On Saturday, Morgantown will be playing host to the two words that are sure to give any Mountaineer fan the tinglies: night game.
Also, it’s the conference opener against the 4th ranked Oklahoma Sooners. Combine this and you’ve got yourself a molotov cocktail of excitement around a WVU football team that has impressed many through its first three games.
Now that the very idea of upsetting the Sooners has become less of a question of “Can they?” and more of a question of “Will they?”. There is no better time to dust off that good ole Gold and Blue optimism and look at my keys to a West Virginia upset.
Clint Trickett has to stay hot
Clint Trickett has been playing out of his mind in this season. He has already thrown half as many passes as he did a year ago, and he’s completing passes at a rate of 75 percent. That’s up 23 points from last season.
In addition, the senior signal caller has already matched his 2013 touchdown total with seven, while only throwing one pick (against Maryland, forgivable considering he threw 49 times in that game and found the endzone four times).
And oh, by the way, he started this season by facing Saban’s defense.
If the Mountaineers are to have any shot at pulling an upset, they’ll need their quarterback to continue having his out-of-body experience; which isn’t out of the realm of possibility, even against a Bob Stoops defense.
The Sooners are seventh in the Big 12’s 10-team league in passing defense, giving up an average of 209 yards per game against Louisiana Tech, Tulsa, and Tennessee. None of those teams’ passing attack will be confused with that of the Mountaineers.
Trickett will also need to continue to make good use of his big play receivers, Kevin White and Mario Alford. Getting the ball to that duo has been a big reason why Trickett is third in the country in passing yards. If either, or preferably both of those guys can duplicate the performance they had against the Terps, West Virginia has a real shot.
Especially on special teams. Last week alone the Mountaineers had a muffed punt return, broken coverage on a punt that led to a 69 yard Maryland touchdown, and a blocked field goal attempt. Take all, or even one of those things away and West Virginia doesn’t need Josh Lambert to put on the Superman cape in the final seconds.
The offense had its share of blunders as well, adding a pair of fumbles to Trickett’s INT.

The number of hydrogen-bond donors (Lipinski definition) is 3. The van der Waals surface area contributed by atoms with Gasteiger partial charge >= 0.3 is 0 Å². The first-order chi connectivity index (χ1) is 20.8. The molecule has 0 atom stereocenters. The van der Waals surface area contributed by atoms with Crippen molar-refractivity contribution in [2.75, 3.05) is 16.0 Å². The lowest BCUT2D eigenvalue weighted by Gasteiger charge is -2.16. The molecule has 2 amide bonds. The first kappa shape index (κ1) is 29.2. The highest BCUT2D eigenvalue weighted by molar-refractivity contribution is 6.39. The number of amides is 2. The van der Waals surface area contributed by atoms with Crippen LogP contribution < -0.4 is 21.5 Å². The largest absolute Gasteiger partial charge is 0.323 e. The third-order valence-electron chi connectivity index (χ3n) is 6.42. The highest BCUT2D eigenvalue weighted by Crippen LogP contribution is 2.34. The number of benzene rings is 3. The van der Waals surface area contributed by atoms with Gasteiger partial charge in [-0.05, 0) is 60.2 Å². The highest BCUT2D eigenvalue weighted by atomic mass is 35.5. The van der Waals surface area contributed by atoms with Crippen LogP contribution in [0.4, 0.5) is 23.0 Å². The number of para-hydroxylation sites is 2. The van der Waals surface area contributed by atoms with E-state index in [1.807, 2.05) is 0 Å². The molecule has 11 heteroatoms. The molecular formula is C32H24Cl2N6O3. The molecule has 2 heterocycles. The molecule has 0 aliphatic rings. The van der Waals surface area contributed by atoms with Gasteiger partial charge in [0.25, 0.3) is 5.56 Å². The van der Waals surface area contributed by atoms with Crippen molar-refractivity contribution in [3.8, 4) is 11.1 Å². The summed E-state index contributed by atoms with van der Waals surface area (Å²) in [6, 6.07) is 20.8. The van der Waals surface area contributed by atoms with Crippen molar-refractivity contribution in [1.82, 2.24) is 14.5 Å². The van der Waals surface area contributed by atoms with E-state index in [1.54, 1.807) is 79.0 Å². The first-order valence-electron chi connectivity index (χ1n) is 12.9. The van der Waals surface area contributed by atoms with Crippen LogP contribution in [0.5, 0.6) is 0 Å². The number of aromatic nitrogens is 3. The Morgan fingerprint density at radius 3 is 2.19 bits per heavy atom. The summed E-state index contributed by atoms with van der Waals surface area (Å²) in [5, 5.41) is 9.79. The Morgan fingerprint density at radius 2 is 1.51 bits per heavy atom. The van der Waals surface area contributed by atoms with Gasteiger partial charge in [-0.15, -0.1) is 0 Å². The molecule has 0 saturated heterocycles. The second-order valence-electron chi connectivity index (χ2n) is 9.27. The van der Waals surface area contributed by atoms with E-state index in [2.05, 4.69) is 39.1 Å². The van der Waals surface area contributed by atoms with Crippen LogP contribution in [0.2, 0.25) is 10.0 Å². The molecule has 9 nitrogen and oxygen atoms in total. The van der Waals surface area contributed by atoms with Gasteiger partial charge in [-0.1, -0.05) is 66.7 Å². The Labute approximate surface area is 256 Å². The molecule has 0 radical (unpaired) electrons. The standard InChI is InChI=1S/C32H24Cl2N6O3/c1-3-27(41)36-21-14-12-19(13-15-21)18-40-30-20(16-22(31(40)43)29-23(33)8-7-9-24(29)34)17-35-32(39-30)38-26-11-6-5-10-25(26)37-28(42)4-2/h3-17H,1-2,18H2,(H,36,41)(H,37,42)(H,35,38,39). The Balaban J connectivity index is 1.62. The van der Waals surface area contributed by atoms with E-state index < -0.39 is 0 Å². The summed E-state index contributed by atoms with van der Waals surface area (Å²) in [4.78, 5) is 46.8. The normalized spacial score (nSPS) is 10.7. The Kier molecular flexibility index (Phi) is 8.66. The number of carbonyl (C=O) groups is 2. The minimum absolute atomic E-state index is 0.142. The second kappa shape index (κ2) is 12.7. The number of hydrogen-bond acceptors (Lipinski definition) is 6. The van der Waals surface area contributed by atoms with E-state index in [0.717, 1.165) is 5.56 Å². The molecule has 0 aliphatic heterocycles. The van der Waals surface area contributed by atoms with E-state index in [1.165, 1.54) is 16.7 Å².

A 4-1 turnover margin isn’t exactly the key ingredient to a winning formula, and against a team like Oklahoma, it could mean nothing short of disaster.
Contain the Sooners’ rushing attack and get pressure on Trevor Knight
The absence of Keith Ford helps the Mountaineers chances. Ford is the feature back in OU’s three-headed system, but Stoops still has two solid runners to trot out on Saturday, as well QB Trevor Knight who has shown the ability to scramble.
The bottom line is the Mountaineer defense has to be better than the almost five yards per carry they’ve been surrendering this season.
To make this task even more difficult, Knight has only been sacked twice through the first three games.
The Mountaineers could use the added pressure on Knight, especially considering they’ll be missing star cornerback, Daryl Worley.
Knight is only a sophomore, with less than a full season of erratic games to his name, and he’s certainly shown that he can be accident prone. This brings me to my final key to victory…..
The Mountaineer Field Effect
Saturday nights under the Milan Puskar Stadium lights have a tendency to get a little rowdy.
Knight has almost no experience in opposing territory, and it would be a safe assumption that he’s never played in a stadium as hostile as the one he’s about to step into.
Couple that with his unimpressive 119 yard, one touchdown, two pick game against West Virginia a year ago, and you’ve got all the makings of “deer-in-the-headlights”.
If the place is jumpin’, and you better believe it will be, that energy could be enough to get the Mountaineers over the hump.